Porcelain Tile: Cleaning, Maintenance, Protection and Sealing
Most types of tiles that are made from clay or a mixture of clay and other materials and then kiln-fired, are considered to be a part of the larger classification called “Ceramic Tiles”. These tiles can be split into two groups, porcelain tiles and non-porcelain tiles. These non-porcelain tiles are frequently referred to as ceramic tiles by themselves, separate from porcelain tiles - confusing!
Non-porcelain ceramic tiles are generally made from red or white clay fired in a kiln. They are almost always finished with a durable glaze, which carries the color and pattern. These tiles are used in both wall and floor applications. Non-porcelain ceramic tiles are usually suitable for very light to moderate traffic and generally have a relatively high water absorption rating making them less frost resistant and they are more prone to wear and chipping than porcelain tiles. Porcelain tile is more scratch resistant than ceramic tile. Also, porcelain tile is fired at higher temperatures than ceramic, resulting in superior durability and stain resistance.
Porcelain unglazed tile is generally made by the dust pressed method from porcelain clays which result in a tile that is dense, impervious, fine grained and smooth, with a sharply formed face. Porcelain tiles usually have a much lower water absorption rate (less than 0.5%) than non-porcelain ceramic tiles making them frost resistant. Full body porcelain tiles carry the color and pattern through the entire thickness of the tile making them virtually impervious to wear and are suitable for any application from residential to the highest traffic commercial or industrial applications. Because porcelain tile is fire-hardened and quite hard, it can be cleaned at pressures up to 1,450 PSI if the grout is in good condition.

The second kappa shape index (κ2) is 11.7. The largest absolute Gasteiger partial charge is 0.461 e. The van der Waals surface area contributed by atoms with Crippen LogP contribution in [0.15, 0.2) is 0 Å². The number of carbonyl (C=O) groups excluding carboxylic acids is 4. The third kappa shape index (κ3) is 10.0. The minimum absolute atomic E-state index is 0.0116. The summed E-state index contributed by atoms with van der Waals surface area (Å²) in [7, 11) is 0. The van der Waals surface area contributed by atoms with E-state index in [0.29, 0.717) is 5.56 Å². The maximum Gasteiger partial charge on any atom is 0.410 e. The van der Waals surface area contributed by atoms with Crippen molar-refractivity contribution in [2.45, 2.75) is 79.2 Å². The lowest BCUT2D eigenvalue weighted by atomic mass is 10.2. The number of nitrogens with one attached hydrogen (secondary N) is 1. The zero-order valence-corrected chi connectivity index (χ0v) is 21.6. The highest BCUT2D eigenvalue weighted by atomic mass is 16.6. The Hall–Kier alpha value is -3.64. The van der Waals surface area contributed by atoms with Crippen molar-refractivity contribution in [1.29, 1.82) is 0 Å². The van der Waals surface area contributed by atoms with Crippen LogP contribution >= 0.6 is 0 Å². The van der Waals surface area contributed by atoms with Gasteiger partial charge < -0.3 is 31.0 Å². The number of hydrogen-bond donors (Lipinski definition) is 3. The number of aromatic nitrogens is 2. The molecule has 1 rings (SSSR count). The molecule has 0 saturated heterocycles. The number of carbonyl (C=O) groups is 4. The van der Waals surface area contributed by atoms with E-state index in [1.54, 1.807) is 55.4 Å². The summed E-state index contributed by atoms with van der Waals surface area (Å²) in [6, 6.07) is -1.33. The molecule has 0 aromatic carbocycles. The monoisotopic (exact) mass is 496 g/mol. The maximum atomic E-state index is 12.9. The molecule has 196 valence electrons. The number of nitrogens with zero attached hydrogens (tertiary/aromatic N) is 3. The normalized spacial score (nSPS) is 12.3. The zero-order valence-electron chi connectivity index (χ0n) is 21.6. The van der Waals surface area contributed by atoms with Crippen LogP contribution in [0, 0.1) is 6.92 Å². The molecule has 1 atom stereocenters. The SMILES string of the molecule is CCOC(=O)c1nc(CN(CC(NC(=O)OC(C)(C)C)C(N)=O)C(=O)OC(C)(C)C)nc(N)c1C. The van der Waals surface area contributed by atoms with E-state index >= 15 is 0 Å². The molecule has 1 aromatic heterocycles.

Porcelain unglazed tiles are similar to glazed tile, except that their surface is not coated. Full-body porcelain unglazed tiles do not show wear because their color extends throughout the tile, making them ideal for commercial applications.
Sealing Ceramic and Porcelain Tile & Grout
Glazed tiles are coated with a liquid glass, which is then baked into the surface of the clay. The glaze provides an unlimited array of colors and designs as well as protects the tile from staining. A glazed tile is already stain proof, so there is no purpose to putting on a sealer. However, the grout joint between the tiles is usually very porous and generally made of a cement-based material. Therefore, grout joints typically will need to be sealed and maintained properly to prevent stains and discoloration. Impregnating sealers such as All-Purpose Grout Sealer go into the grout joint and protect against water and oil-based stains. Most industry professionals recognize that grout is best protected with a fluorochemical-based sealer, such as Impregnator Pro or All-Purpose Grout Sealer. If the grout joint is epoxy, a sealer is not necessary.